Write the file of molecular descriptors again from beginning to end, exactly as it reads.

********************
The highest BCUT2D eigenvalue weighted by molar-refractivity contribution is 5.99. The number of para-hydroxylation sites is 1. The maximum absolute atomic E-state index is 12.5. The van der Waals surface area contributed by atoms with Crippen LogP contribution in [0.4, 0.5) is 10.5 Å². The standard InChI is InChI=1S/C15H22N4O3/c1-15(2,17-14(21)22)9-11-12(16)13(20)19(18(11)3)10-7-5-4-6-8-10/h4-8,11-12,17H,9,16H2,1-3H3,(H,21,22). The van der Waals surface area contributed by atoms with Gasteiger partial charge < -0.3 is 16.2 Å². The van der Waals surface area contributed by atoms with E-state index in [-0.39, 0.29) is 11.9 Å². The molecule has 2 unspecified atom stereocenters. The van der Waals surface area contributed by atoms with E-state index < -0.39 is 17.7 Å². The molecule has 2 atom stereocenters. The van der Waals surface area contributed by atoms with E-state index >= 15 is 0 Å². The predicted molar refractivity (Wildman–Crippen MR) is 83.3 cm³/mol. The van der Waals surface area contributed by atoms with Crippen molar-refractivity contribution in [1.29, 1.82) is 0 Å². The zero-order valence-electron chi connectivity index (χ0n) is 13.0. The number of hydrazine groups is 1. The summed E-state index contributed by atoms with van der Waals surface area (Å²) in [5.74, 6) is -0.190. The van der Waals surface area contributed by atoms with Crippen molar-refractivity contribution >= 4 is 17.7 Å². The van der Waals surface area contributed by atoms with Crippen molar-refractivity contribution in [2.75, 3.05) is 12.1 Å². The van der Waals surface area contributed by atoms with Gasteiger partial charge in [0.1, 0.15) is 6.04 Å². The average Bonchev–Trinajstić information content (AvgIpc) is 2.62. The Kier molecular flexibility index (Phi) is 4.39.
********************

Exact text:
The highest BCUT2D eigenvalue weighted by molar-refractivity contribution is 5.99. The number of para-hydroxylation sites is 1. The maximum absolute atomic E-state index is 12.5. The van der Waals surface area contributed by atoms with Crippen LogP contribution in [0.4, 0.5) is 10.5 Å². The standard InChI is InChI=1S/C15H22N4O3/c1-15(2,17-14(21)22)9-11-12(16)13(20)19(18(11)3)10-7-5-4-6-8-10/h4-8,11-12,17H,9,16H2,1-3H3,(H,21,22). The van der Waals surface area contributed by atoms with Gasteiger partial charge < -0.3 is 16.2 Å². The van der Waals surface area contributed by atoms with E-state index in [-0.39, 0.29) is 11.9 Å². The molecule has 2 unspecified atom stereocenters. The van der Waals surface area contributed by atoms with E-state index < -0.39 is 17.7 Å². The molecule has 2 atom stereocenters. The van der Waals surface area contributed by atoms with E-state index >= 15 is 0 Å². The predicted molar refractivity (Wildman–Crippen MR) is 83.3 cm³/mol. The van der Waals surface area contributed by atoms with Crippen molar-refractivity contribution in [1.29, 1.82) is 0 Å². The zero-order valence-electron chi connectivity index (χ0n) is 13.0. The number of hydrazine groups is 1. The summed E-state index contributed by atoms with van der Waals surface area (Å²) in [5.74, 6) is -0.190. The van der Waals surface area contributed by atoms with Crippen molar-refractivity contribution >= 4 is 17.7 Å². The van der Waals surface area contributed by atoms with Crippen molar-refractivity contribution in [2.75, 3.05) is 12.1 Å². The van der Waals surface area contributed by atoms with Gasteiger partial charge in [0.1, 0.15) is 6.04 Å². The average Bonchev–Trinajstić information content (AvgIpc) is 2.62. The Kier molecular flexibility index (Phi) is 4.39.